But earlier this month, the British Dental Association (BDA) also warned the decaying dental industry ‘is running out of road’ and called on the Government and opposition to ‘commit’ to action to reform the ‘broken’ service.
A ‘discredited’ contract system is fuelling the crisis, according to the organization.
It is now being investigated by the Health and Social Care Committee. The committee’s MPs will take evidence from health chiefs in the next few weeks.
BDA analysis of the 2022 NHS GP Survey also suggests the number of Brits struggling to see an NHS dentist is up seven million, on the four million recorded in 2019.
This accounts for almost one in four adults in England.
Some 6million adults ‘tried and failed’ to get an NHS dentist appointment, while 3.6million did not try ‘believing an appointment would not be available’, they said.
Another 1million people were also put off by the cost of NHS dental charges, with 500,000 others reported to be stuck on waiting lists.
According to the latest figures from NHS Digital on NHS dental activity, two-thirds of people in England also haven’t seen a dentist in two years.
Just 16.4million people had a check-up between June 2020 — in the early days of the pandemic — and June 2022, equivalent to 36.9 per cent of the population.
Earlier this week a leaked version of the NHS’s long-awaited workforce plan also warned dentists would need to see their numbers boost by 40 per cent in the next 15 years to meet the needs of England’s growing and ageing population.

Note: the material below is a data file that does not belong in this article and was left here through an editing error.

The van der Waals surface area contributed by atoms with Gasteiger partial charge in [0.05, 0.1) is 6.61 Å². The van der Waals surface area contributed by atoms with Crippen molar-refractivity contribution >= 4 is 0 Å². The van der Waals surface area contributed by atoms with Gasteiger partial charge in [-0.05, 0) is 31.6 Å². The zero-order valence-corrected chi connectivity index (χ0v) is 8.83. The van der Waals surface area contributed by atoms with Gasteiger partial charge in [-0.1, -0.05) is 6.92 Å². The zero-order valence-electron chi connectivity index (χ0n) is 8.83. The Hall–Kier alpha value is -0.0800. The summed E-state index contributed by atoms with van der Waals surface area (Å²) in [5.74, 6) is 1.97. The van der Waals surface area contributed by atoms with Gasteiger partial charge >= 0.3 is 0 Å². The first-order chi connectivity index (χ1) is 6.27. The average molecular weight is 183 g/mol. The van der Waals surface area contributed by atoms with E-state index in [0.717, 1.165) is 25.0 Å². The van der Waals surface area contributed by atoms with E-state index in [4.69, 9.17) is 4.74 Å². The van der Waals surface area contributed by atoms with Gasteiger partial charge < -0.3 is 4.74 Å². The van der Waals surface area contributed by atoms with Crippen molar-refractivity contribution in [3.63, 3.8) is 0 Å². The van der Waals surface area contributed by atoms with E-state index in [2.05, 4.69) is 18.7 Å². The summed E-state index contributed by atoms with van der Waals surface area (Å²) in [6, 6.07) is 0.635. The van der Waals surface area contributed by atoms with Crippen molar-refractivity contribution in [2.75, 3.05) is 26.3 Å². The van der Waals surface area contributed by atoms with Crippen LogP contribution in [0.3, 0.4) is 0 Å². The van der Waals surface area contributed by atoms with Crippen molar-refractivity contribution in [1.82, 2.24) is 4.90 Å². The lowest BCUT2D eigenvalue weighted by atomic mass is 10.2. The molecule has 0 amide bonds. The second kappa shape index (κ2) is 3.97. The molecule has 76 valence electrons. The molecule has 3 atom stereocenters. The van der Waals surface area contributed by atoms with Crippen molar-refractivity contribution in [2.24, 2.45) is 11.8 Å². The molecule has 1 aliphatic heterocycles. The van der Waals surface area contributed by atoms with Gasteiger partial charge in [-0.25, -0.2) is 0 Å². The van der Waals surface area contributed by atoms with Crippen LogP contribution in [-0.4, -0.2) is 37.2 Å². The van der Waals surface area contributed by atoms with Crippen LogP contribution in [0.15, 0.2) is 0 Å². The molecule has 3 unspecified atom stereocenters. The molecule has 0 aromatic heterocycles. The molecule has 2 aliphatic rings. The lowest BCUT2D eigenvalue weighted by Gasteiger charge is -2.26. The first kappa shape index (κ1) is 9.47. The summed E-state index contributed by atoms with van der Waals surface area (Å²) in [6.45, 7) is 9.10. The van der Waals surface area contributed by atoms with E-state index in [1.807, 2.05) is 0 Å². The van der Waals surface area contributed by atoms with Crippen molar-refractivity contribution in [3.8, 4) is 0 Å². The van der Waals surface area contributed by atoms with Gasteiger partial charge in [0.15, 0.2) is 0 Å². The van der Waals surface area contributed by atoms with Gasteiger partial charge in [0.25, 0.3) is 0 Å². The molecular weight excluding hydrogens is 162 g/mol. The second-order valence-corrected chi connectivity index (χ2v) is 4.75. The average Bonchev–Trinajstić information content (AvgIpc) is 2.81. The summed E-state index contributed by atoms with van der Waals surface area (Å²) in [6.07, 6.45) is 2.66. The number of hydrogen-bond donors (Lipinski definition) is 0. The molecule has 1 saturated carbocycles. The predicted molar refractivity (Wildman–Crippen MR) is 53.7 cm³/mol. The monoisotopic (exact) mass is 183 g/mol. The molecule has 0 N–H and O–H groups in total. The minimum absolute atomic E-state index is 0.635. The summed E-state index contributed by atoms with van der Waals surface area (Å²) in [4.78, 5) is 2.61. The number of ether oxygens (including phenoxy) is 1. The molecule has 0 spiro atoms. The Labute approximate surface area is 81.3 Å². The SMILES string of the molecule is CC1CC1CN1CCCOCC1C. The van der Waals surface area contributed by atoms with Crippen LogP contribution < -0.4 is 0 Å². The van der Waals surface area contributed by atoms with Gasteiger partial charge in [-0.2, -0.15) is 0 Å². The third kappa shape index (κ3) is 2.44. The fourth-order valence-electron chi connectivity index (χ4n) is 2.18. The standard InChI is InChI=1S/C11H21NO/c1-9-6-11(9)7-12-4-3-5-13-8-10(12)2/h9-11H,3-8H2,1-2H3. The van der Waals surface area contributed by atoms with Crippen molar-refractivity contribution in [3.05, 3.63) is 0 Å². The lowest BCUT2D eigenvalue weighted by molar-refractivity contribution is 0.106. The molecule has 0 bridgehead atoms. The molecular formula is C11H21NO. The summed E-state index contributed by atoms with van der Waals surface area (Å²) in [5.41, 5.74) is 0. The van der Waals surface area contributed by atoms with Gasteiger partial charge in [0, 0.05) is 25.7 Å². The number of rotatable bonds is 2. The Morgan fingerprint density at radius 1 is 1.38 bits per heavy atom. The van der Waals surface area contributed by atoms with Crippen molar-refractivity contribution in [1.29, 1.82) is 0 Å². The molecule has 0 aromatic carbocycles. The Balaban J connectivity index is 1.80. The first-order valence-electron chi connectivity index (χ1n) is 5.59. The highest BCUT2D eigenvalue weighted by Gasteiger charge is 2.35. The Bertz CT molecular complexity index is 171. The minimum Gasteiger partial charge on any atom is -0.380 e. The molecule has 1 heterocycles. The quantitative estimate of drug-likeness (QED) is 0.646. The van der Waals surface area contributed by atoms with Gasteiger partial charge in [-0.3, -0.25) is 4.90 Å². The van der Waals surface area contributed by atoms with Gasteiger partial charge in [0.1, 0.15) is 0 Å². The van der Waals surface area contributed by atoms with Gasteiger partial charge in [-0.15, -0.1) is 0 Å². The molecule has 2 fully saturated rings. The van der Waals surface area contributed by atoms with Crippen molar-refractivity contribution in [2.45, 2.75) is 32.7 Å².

Full list of Bupa dental practices affected
Dental practices closing
Bupa Dental Care Pontefract
Bupa Dental Care Bristol – St Pauls
Bupa Dental Care Rochdale
Bupa Dental Care Wolverhampton
Bupa Dental Care York
Bupa Dental Care Poole
Bupa Dental Care Bolsover
Bupa Dental Care Folkestone
Bupa Dental Care Shildon
Bupa Dental Care Tewkesbury
Bupa Dental Care Sunderland
Connaught Village Dentistry
Bupa Dental Care Harleston
Bupa Dental Care Leckhampton
Bupa Dental Care Gloucester
Bupa Dental Care Thames Ditton
Bupa Dental Care Ripon
Manchester Cheadle Dental and Implant Clinic
Bupa Dental Care Cleveleys
Bupa Dental Care Skegness
Bupa Dental Care Holborn
Bupa Dental Care Oakley Vale
Bupa Dental Care Manchester Square
Bupa Dental Care Waterlooville
Total Orthodontics Wokingham
Bupa Dental Care Barrow in Furness
Total Orthodontics Marlow
Bupa Dental Care Bishop Auckland – Market Place
Total Orthodontics Camberley
Bupa Dental Care Brandon
Bupa Dental Care Blackpool Station Road
Bupa Dental Care Eye
Bupa Dental Care Leslie
Source: Read Full Article